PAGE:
As I guided the revised Boxster S onto the off-ramp at a not-inconsiderable speed, I instantly concluded that Porsche's engineers have switched from coffee to amphetamines. While the previous Boxster S would have sasheed through the ½ mile curve with sure-footed ease, the updated version wanted to chew up the tarmac and spit it out. The snarls and howls bouncing off the stone walls flanking the roadway left no doubt that the more "evolved" car likes living life on the edge. There was only one thing for it: go 'round again.
The second time through the corner, I held the Boxster S in second gear and mashed the gas. The car added speed like a boulder rolling downhill; the transition from bottom end torque shove to Variocam assisted accelerative thrust was as seamless and powerful as gravity itself. The Boxster's variable-ratio steering rack and [optional] 19" wheels responded to the smallest steering input with a fencer's speed, a surgeon's precision and a Rottweiler's tenacity. The resulting line through the ramp's radius wasn't pretty, but it was very, very quick. Oh yeah, and fun.
Truth be told, the Boxster S is more fun to drive than a 911. Shock horror! The baby Boxster is a better whip than big brother Carrera? C'mon, it's a no-brainer. With its mid-mounted engine, the Boxster can pivot on its axis like a wind vane. With its aft-of-the-axle powerplant, the 911's handling prowess is a triumph of engineering over inertia. Even so, it's more than simple weight distribution that makes the Boxster S a better steer than a 911. It's sensuality.
I've already mentioned the sound. (The noise blowing through the Boxster S' twin pipes is so violent that mothers pushing baby carriages give you the finger as you amble by.) And I've highlighted the joys of hanging out in VarioCam-land. (The Boxster S sprints to sixty in a scarcely credible 5.2 seconds, races from to the ton in 12 and tops out at an entirely respectable 167mph.) But what really separates the Boxster from the 911– or any other sports car you can name– is its handling.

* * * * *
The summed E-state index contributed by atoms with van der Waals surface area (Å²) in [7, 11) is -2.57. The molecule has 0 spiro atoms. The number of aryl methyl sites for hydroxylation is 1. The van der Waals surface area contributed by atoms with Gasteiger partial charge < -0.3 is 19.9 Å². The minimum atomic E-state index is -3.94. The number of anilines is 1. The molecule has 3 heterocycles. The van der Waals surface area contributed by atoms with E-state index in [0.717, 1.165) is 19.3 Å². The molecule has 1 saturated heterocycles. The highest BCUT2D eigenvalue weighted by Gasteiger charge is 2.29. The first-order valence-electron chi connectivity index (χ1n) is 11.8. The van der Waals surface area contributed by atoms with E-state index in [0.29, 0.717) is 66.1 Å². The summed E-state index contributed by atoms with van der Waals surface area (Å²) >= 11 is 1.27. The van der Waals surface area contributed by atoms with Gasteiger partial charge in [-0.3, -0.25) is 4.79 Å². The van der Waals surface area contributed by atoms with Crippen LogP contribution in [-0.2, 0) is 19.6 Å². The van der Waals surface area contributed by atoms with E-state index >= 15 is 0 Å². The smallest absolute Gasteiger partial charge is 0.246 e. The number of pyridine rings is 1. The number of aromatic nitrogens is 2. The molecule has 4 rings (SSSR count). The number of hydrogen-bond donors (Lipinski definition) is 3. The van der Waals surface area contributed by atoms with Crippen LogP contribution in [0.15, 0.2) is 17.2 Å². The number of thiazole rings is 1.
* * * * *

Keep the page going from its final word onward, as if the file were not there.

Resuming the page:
When it comes to the twisty bits, the Boxster S serves up a smorgasbord of physical delights. Give it some through your favorite corner and you can literally feel the car coming alive beneath you, changing from understeer to oversteer to neutrality on command. Every surface imperfection, every change in camber or adhesion, is telegraphed through the steering wheel and chassis. With PSM on, the Boxster S is one of those rare cars that can literally teach you how to drive– and drive fast– without slamming into something solid. With PSM off, you will believe a man can slide.
Unlike the venerable 911 Carrera, the Boxster S delivers these automotive ecstasies at relatively sane speeds. In other words, you don't have to be a hero to be a hero. That said, the Boxster S recently bested the Ferrari Enzo through Road and Track's test course, becoming the world's fastest slalom-meister. No unmodified, street-legal, US passenger car corners more quickly than the new Boxster S.
Strangely enough, this accomplishment (and the German roadster's astounding real world poise) doesn't reflect a major departure from the previous car's technology. The new-for-'05 Boxster S still has McPherson struts on all four corners, with longitudinal and transverse control arms. It's still powered by a 3.2-liter flat six. True to the brand's creed, the improvements enabling the extra speed and fluency all come from adjustments to the Boxster's basic righteousness: a few more horses, a deeper breathing air intake system, longer shocks, stiffer wheel mounts, a lighter, stronger suspension, a slightly wider stance, etc.
In practice, the difference between the "old" Boxster and the latest iteration is the difference between owning a pair of prescription sunglasses and wearing them. Everything about the new car is sharper. The way it lunges down the road, digs in during a corner, wags its tail when provoked, snaps back on-line, sheds speed and changes direction all create a driving experience only slightly less visceral than a purpose-built track car. Anyone who still believes that Porsche has gone soft will highlight and delete their opinion after their first mile in this, this, animal.
Of course, Porsche would have you believe the Boxster S is also a civilized daily driver. They proudly point to the Audi-fied interior, with its higher quality materials and switchgear. Well, I'm not buying it. Sure, when the first, woefully underpowered Boxster came out, it cried out for luxury fitments to match its premium price. But what we have now is something entirely different: the finest handling sports car money can buy. To paraphrase Vince Lombardi, driving's not everything; it's the only thing.